Images are an ongoing asset required for print design and we are often asked about how to source images that can be used. There are a few key things you want to consider. Firstly, the best image you can use is an original photo you’ve taken. However, the reality where you need an image of snow-capped trees coinciding with a trip to Switzerland is unfortunately not how things work out. So we regularly find ourselves in need of a particular photograph.
At Next State we live by a hard and fast rule: Altering an image is not an acceptable change to avoid copyright infringement. If you don’t know where an image came from and the licensing attached to it, you should not in any way use that image.
There is a large range of paid and subscriber options such as Shutter Stock and iStock, which list different pricing and licencing structures depending on how you plan to use an image.
For the thrifty of us out there a large variety of free images exsist that can be used. However there are a few checklists items to tick off when using a web sourced image. If you are going to be reproducing an image for personal or commercial purposes, you must be sure you have permission to do so.
Check 1: Wording, you need to search out for the following terms.
“Creative Commons Zero” is the “no copyright reserved” option in the Creative Commons toolkit, it effectively means relinquishing all copyright and similar rights that you hold in a work and dedicating those rights to the public domain.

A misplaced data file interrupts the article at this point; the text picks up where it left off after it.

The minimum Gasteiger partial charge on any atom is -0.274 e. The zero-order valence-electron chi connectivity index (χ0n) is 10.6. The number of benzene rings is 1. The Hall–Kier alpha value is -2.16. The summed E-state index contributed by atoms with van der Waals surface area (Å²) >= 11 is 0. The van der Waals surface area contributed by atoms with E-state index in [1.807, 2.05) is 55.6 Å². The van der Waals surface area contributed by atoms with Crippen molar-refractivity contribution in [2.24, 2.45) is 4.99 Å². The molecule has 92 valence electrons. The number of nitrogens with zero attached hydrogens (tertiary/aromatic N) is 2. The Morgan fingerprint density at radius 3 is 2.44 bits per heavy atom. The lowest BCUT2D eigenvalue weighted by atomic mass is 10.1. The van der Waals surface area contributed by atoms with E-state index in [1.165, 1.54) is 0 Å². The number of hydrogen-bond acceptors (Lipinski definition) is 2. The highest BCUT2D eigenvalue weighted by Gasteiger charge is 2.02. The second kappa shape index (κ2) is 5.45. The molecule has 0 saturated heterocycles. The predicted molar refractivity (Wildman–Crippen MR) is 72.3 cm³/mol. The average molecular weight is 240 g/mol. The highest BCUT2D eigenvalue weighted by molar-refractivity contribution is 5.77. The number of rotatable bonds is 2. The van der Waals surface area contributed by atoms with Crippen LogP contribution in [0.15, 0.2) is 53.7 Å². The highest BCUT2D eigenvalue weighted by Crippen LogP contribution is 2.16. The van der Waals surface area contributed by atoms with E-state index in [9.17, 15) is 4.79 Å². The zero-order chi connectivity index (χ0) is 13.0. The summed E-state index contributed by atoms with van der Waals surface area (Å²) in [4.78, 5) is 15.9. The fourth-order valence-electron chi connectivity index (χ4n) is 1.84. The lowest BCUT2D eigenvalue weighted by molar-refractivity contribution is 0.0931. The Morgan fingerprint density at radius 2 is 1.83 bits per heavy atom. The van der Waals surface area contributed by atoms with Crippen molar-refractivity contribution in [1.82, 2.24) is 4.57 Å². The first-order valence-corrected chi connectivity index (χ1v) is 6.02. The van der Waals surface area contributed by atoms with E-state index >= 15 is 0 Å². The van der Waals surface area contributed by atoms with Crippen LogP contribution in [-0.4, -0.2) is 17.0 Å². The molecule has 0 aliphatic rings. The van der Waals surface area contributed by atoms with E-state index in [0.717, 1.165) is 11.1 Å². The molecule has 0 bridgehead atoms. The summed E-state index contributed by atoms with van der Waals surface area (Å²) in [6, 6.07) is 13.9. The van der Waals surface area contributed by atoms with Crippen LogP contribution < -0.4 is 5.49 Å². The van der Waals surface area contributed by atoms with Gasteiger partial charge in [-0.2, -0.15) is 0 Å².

Check 2: Often in free stock image websites they specifically list “Free for personal and commercial re-use” This wording sits along side royalty free image use.
Check 3: Do you need to credit the photographer or image source. If you don’t want or plan to manipulate the photo it’s good to use images that are listed as “no attribution required”
Check 4: Free Stock Image websites may also have there own guidelines of how images can be used so always check first
Our favourite sources for free images to use in commercial work
New York Public Library
A fantastic historical resource of digital images mostly scanned from books and feature both illustrations and photographs.
Yale Centre for British Art
Beautiful collections of original artworks. Not all images are public domain, many are so you need to check what is ok to use. They offer High res downloads.
The Paul J Getty Museum
Open Content Program – A collection of photographs, artworks and book scans that can be downloaded in high resolution for works that exist within the public domain.
Wikipedia has an image library which features images that are creative commons zero.
Free stock images
Free stock images
There are many other free stock image websites but I tend to find the same images reappear and utilising two tends to get the job done.